In response to the United States’ ongoing health response to the COVID-19 pandemic, a bipartisan group of senators has introduced a new bill, The Healthcare Workforce Resilience Act, to offer
Continue Reading Proposed Bipartisan Bill to Recapture 40,000 Visas for Physicians and Nurses To Remedy Ongoing Shortage, Aid Ongoing COVID-19 Health Response

On March 2, 2021, the Department of Homeland Security and the Department of State issued guidance that contained new limitations on obtaining National Interest Exceptions (NIEs) from the travel restrictions
Continue Reading New Guidance on National Interest Exception Categories and How to Apply

The Biden administration has revoked Presidential Proclamation 10014 of April 22, 2020 -Suspension of Entry of Immigrants Who Present a Risk to the United States Labor Market During the Economic
Continue Reading Biden Administration Revokes Trump’s ‘Green Card Ban’ In Another Step Towards Restoring the Functioning of the U.S. Immigration System

On Sept. 30, 2020, the U.S. Senate passed and the president signed H.R. 8337 to keep the U.S. government operational through Dec. 11, 2020. This action will maintain vital immigration
Continue Reading Congress Passes and the President Signs the Continuing Resolution Keeping Government and Vital Programs such as EB-5 and E-Verify Operational Thru Dec. 11, 2020 – New Premium Processing Directive

On July 16, 2020, the Department of State provided updated information on the availability of exceptions to the June 22 Presidential Proclamation 10052, which extends Proclamation 10014 through Dec. 31, 2020,.

Some travelers and visa applicants who are affected by the Proclamation may qualify for an exception if the purpose of their travel to the United States is for humanitarian reasons, public health response, or national security. Other exceptions include: (1) applicants who are subject to aging out of their current immigrant visa classification; (2) certain H and J visa applicants who are traveling to the United Sates to work in support of a critical U.S. foreign policy; and (3) dependents of applicants who are excepted from, or not subject to, the Proclamations.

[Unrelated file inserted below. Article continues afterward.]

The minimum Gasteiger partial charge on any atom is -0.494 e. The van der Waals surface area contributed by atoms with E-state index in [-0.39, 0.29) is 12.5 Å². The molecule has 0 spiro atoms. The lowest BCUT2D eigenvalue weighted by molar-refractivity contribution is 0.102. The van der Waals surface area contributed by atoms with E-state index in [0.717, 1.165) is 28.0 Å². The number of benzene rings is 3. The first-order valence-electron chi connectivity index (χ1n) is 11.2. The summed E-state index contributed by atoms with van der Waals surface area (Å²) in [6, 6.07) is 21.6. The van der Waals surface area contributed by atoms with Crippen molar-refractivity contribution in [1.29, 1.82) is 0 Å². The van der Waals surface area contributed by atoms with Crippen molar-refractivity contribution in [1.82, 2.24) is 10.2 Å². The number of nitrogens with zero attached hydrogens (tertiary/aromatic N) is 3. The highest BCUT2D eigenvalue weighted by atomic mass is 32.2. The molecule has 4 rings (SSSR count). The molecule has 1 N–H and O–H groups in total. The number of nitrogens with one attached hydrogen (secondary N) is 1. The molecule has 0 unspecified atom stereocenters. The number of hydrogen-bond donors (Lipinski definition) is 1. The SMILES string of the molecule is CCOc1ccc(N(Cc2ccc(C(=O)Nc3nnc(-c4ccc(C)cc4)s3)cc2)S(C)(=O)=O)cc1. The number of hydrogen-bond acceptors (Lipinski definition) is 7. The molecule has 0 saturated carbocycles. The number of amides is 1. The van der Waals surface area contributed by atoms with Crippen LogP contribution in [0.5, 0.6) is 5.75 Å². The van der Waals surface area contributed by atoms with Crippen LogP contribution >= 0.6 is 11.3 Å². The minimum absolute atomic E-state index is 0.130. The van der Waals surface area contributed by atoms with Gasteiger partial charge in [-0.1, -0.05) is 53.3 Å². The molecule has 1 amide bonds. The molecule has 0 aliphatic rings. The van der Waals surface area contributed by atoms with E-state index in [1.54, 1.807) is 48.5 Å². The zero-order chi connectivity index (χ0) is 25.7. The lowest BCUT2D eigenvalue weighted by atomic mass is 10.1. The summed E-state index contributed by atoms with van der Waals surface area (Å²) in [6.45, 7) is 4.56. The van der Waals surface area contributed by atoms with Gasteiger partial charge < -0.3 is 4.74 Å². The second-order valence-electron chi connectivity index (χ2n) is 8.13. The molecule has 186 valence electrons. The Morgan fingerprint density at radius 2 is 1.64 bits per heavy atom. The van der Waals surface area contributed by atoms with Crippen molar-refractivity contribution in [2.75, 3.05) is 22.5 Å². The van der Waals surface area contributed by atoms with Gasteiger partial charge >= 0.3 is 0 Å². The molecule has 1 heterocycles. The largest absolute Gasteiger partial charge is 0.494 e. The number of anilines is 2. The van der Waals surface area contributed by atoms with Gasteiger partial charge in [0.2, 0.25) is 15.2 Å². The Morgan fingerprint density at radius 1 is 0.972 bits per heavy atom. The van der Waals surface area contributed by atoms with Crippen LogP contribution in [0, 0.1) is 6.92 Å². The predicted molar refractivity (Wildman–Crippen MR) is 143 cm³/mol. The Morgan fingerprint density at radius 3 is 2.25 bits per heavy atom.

Continue Reading Exceptions to Presidential Proclamations – Department of State Guidance

Due to the COVID-19 pandemic, many U.S. Consulates and Embassies closed temporarily. As of June 20, 2020, some U.S. Consulates reopened, while others remain closed until further notice. Below is an outline of current openings:
Continue Reading Status of U.S. Consular Operations

On Jan. 29, 2020, USCIS announced that it would be making a significant change to the processing of I-526 Petitions, commonly referred to as EB-5 Petitions. USCIS previously had a policy to adjudicate EB-5 Petitions on a “first-in, first-out” basis. This meant that USCIS was to review and decide EB-5 Petitions based solely on the date the petition was filed with USCIS. Today, USCIS announced that it would change this policy and decide EB-5 Petitions using the “visa availability” approach.

What is the “Visa Availability” approach?

The “visa availability” approach outlined by USCIS would prioritize EB-5 Petitions for adjudication based on whether a visa number is available to the investor. This ties the timing of the decision on the EB-5 petition to whether the investor is subject to visa retrogression based on their country of birth. As a reminder, the employment-based fifth preference category “EB-5” is allotted approximately 10,000 immigrant visas annually. This quota includes principal applicants, as well as spouses and dependent children under 21 years of age. No one country can exceed more than seven percent of the total EB-5 visas available in each fiscal year.


Continue Reading USCIS Announces Significant Change to EB-5 Adjudications Processing